Awards of the 8th WCTR in Antwerp (Belgium)
In Antwerp (1998) there were 4 permanent paper prizes (incl. WCTRS prize, Yokohama Prizes, Young researcher prize), 5 additional prizes to be awarded only at the 8th WCTR and one prize for distinguished scholar.
The Prize Sub-Committee chaired by YOSHITSUGU HAYASHI from Japan, consisted of the following members selected by the Scientific Committee. They represent a broad spectrum of the Society's geographic, academic and professional membership : PETER BONSALL from UK, ENNIO CASCETTA from Italy, BRUNO FAIVRE D'ARCIER from France, HANI MAHMASSANI from USA, SUE MCNEIL from USA, HISA MORISUGI from Japan, from TAE OUM Canada, ROBERT RIVIER from Switzerland, WERNER ROTHENGATTER from Germany, CESS RUIJGROK from Netherlands, ESSAM SHARAF from Egypt, ANTI TALVITIE from USA andFinland, MICHAEL TAYLOR from Australia, MICHAEL WEGENER from Germany.
Here is the resultat of the selection :
This paper is the first modeling effort for determining optimal mix of leased and owned aircraft, recognizing explicitly the uncertain and cyclical air nature of transport demand. It focuses on the role of 'leasing companies to increase flexibility in airlines' capacity changes. The model is applied to a panel data set of 23 major airlines of the world.
« Estimation of Dynamic Transport Demand Models Using Pseudo-Panel Data »
This paper presents a unique model of dynamic car ownership, based on a pseudo-panel approach
which entails grouping individuals or households into cohorts, in order to estimate the various short and long run elasticity. Focus is made on the difference in car ownership and its determining factors, using data from the annual UK Family Expenditure Surveys. The paper concludes on the need of time for adjustment to changes in prices and income, as elasticity is twice as great in the long run as it is in the short run.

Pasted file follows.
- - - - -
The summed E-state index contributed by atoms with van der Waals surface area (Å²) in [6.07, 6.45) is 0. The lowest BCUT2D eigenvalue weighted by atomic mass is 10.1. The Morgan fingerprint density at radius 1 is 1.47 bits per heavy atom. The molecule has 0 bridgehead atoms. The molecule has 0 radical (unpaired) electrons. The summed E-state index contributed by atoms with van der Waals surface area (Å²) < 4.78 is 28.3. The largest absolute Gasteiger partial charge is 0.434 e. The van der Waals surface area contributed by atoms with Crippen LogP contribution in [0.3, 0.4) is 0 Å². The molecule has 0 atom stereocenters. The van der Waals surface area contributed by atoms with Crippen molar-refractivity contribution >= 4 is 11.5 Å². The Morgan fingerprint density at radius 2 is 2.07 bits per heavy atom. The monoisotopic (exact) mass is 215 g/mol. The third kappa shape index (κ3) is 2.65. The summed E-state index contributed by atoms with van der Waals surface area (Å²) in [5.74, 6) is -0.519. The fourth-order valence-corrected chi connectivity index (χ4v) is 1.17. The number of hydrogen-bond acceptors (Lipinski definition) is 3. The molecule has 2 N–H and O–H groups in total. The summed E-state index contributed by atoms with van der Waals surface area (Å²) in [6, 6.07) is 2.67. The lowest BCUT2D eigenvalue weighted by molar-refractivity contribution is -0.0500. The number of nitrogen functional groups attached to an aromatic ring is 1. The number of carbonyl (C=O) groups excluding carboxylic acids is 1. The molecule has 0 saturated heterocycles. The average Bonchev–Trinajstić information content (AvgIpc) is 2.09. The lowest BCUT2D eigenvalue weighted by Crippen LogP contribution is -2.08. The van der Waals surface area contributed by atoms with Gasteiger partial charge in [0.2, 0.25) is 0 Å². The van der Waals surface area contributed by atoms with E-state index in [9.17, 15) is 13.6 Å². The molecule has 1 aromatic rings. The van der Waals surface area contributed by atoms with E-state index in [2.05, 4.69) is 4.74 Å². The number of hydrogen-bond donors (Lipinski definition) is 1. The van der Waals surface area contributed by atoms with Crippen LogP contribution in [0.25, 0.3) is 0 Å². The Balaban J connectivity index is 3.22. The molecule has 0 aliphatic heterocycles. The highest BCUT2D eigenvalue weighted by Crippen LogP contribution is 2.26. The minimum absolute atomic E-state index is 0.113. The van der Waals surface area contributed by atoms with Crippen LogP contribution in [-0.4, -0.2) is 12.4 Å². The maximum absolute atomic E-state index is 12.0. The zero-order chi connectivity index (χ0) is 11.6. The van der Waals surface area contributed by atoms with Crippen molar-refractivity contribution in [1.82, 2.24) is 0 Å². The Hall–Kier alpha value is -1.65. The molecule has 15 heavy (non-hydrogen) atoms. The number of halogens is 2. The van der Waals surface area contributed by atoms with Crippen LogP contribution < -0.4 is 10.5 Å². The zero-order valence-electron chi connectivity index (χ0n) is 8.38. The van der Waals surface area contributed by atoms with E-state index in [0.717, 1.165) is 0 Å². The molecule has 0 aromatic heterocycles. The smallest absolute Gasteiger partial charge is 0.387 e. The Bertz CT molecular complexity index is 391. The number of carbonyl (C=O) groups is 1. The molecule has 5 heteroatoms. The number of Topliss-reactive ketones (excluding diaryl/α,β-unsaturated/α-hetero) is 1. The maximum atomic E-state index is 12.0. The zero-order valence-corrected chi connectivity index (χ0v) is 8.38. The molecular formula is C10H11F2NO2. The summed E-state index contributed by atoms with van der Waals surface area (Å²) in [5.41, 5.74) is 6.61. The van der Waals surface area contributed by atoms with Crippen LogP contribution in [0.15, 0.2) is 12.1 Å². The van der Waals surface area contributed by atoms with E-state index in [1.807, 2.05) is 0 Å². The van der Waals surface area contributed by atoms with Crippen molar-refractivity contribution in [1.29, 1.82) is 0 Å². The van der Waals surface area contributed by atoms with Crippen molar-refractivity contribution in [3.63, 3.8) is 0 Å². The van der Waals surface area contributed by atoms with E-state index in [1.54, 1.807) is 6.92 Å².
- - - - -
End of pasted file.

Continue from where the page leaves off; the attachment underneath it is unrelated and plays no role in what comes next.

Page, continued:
« Scenario-wise Analysis of Transport and Logistics Systems with a SMILE »
This paper describes the model SMILE which stands for "Strategic Model for Infrastructure Logistics and Evaluation". This model has been constructed in order to enhance understanding of the developments and policy options regarding freight transport in the Netherlands. It is a unique model in the sense that it explicitly takes into account logistics developments and translates these tendencies, such as centralization of warehouses, higher frequencies and consolidation into freight demand characteristics.
- The DRTPC Prize was awarded to : Zhong-Zhen YANG, co-authored by Yoshitsugu HAYASHI
« Achieving Inter-city Balance of Urban Development by Coupling of Expressway Improvement and Land Price Policies in China »
This paper is original in that it considers the spatial mechanism of land market applying to China where land price is determined by the government and the land sales revenue is used for infrastructure improvement. A spatial model is designed to give an optimal land price as a tool for regional development policy to achieve a well balanced growth of economy between the cities within a province. This idea seems useful to promote a sustainable regional development avoiding serious traffic bottlenecks.
The 8th WCTR Prizes
« Strategic Airline Alliances: Complementary vs. Parallel Alliances »
This paper is unique in that it examines the effects of strategic alliances in a multi-firm, multi-market setting by using game theory. This general framework can be used for the analysis of alliances in any network oriented industries including the airline industry. Applications are made to trans-Atlantic strategic alliances.
« Maritime Transport as an Area of Competitive Advantage in International
The paper presents a general framework for identifying major factors for creating competitive advantage through improvement of the maritime sector in a country. It uses the Porter-model as a framework and price factor analysis of Turkey's driedfruits exporters in order to identify the main factors for determining quality of maritime logistics. The paper gives a well documented overview of the theory of creating regional competitive advantage. It is extremely usefull in applying these general principles into practice.